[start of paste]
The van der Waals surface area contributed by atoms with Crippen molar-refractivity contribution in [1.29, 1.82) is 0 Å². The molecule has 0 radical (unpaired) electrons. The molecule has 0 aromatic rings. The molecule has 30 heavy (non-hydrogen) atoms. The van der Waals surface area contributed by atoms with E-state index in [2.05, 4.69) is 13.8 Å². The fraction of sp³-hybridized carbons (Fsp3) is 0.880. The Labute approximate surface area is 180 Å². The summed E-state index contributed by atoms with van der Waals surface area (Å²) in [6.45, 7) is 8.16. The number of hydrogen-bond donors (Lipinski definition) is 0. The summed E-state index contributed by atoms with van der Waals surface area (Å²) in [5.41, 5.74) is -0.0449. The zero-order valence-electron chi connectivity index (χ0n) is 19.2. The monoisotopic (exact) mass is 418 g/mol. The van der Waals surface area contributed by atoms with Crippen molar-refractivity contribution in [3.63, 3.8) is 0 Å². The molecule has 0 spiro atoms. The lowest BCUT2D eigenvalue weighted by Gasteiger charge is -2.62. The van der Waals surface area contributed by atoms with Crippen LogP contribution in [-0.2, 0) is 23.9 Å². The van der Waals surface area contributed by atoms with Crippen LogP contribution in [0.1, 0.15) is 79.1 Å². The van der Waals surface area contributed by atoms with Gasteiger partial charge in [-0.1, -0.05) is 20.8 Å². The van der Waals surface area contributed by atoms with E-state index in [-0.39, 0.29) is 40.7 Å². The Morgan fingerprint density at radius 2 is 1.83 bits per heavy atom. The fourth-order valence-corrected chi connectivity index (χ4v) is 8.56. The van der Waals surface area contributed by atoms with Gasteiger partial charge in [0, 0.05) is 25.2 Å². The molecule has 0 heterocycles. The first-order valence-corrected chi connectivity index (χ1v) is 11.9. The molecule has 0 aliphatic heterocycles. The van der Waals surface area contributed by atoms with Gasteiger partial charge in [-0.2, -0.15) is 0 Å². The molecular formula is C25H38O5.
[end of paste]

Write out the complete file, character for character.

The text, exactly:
The van der Waals surface area contributed by atoms with Crippen molar-refractivity contribution in [1.29, 1.82) is 0 Å². The molecule has 0 radical (unpaired) electrons. The molecule has 0 aromatic rings. The molecule has 30 heavy (non-hydrogen) atoms. The van der Waals surface area contributed by atoms with E-state index in [2.05, 4.69) is 13.8 Å². The fraction of sp³-hybridized carbons (Fsp3) is 0.880. The Labute approximate surface area is 180 Å². The summed E-state index contributed by atoms with van der Waals surface area (Å²) in [6.45, 7) is 8.16. The number of hydrogen-bond donors (Lipinski definition) is 0. The summed E-state index contributed by atoms with van der Waals surface area (Å²) in [5.41, 5.74) is -0.0449. The zero-order valence-electron chi connectivity index (χ0n) is 19.2. The monoisotopic (exact) mass is 418 g/mol. The van der Waals surface area contributed by atoms with Crippen molar-refractivity contribution in [3.63, 3.8) is 0 Å². The molecule has 0 spiro atoms. The lowest BCUT2D eigenvalue weighted by Gasteiger charge is -2.62. The van der Waals surface area contributed by atoms with Crippen LogP contribution in [-0.2, 0) is 23.9 Å². The van der Waals surface area contributed by atoms with Crippen LogP contribution in [0.1, 0.15) is 79.1 Å². The van der Waals surface area contributed by atoms with Gasteiger partial charge in [-0.1, -0.05) is 20.8 Å². The van der Waals surface area contributed by atoms with E-state index in [-0.39, 0.29) is 40.7 Å². The Morgan fingerprint density at radius 2 is 1.83 bits per heavy atom. The fourth-order valence-corrected chi connectivity index (χ4v) is 8.56. The van der Waals surface area contributed by atoms with Gasteiger partial charge in [0, 0.05) is 25.2 Å². The molecule has 0 heterocycles. The first-order valence-corrected chi connectivity index (χ1v) is 11.9. The molecule has 0 aliphatic heterocycles. The van der Waals surface area contributed by atoms with Gasteiger partial charge in [-0.2, -0.15) is 0 Å². The molecular formula is C25H38O5.